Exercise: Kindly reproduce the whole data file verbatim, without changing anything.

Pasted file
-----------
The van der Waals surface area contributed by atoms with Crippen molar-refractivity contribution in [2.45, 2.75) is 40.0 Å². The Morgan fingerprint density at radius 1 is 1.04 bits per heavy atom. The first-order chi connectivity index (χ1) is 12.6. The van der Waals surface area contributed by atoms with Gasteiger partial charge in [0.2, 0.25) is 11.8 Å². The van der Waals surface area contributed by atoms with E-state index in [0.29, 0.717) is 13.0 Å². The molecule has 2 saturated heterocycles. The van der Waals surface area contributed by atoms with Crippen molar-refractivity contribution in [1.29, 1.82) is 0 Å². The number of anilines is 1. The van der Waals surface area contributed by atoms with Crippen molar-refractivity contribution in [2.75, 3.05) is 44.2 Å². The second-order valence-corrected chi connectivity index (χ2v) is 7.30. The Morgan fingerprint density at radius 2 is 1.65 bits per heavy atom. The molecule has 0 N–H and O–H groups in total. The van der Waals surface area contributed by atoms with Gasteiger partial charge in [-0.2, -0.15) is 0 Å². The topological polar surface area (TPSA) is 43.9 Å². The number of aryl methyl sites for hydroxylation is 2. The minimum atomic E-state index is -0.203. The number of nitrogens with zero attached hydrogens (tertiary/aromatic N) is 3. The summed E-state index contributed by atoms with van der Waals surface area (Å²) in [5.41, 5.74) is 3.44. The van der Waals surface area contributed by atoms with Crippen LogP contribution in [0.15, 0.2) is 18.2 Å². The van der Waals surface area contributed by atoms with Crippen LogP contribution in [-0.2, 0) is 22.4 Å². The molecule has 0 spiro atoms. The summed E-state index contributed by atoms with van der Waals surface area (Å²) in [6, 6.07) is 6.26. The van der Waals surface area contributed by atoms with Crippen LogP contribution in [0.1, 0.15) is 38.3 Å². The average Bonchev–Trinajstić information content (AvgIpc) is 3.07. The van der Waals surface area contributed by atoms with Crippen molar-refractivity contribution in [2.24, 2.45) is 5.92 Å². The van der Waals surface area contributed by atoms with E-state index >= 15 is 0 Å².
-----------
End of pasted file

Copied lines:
The van der Waals surface area contributed by atoms with Crippen molar-refractivity contribution in [2.45, 2.75) is 40.0 Å². The Morgan fingerprint density at radius 1 is 1.04 bits per heavy atom. The first-order chi connectivity index (χ1) is 12.6. The van der Waals surface area contributed by atoms with Gasteiger partial charge in [0.2, 0.25) is 11.8 Å². The van der Waals surface area contributed by atoms with E-state index in [0.29, 0.717) is 13.0 Å². The molecule has 2 saturated heterocycles. The van der Waals surface area contributed by atoms with Crippen molar-refractivity contribution in [1.29, 1.82) is 0 Å². The number of anilines is 1. The van der Waals surface area contributed by atoms with Crippen molar-refractivity contribution in [2.75, 3.05) is 44.2 Å². The second-order valence-corrected chi connectivity index (χ2v) is 7.30. The Morgan fingerprint density at radius 2 is 1.65 bits per heavy atom. The molecule has 0 N–H and O–H groups in total. The van der Waals surface area contributed by atoms with Gasteiger partial charge in [-0.2, -0.15) is 0 Å². The topological polar surface area (TPSA) is 43.9 Å². The number of aryl methyl sites for hydroxylation is 2. The minimum atomic E-state index is -0.203. The number of nitrogens with zero attached hydrogens (tertiary/aromatic N) is 3. The summed E-state index contributed by atoms with van der Waals surface area (Å²) in [5.41, 5.74) is 3.44. The van der Waals surface area contributed by atoms with Crippen LogP contribution in [0.15, 0.2) is 18.2 Å². The van der Waals surface area contributed by atoms with Crippen LogP contribution in [-0.2, 0) is 22.4 Å². The molecule has 0 spiro atoms. The summed E-state index contributed by atoms with van der Waals surface area (Å²) in [6, 6.07) is 6.26. The van der Waals surface area contributed by atoms with Crippen LogP contribution in [0.1, 0.15) is 38.3 Å². The average Bonchev–Trinajstić information content (AvgIpc) is 3.07. The van der Waals surface area contributed by atoms with Crippen molar-refractivity contribution in [2.24, 2.45) is 5.92 Å². The van der Waals surface area contributed by atoms with E-state index >= 15 is 0 Å².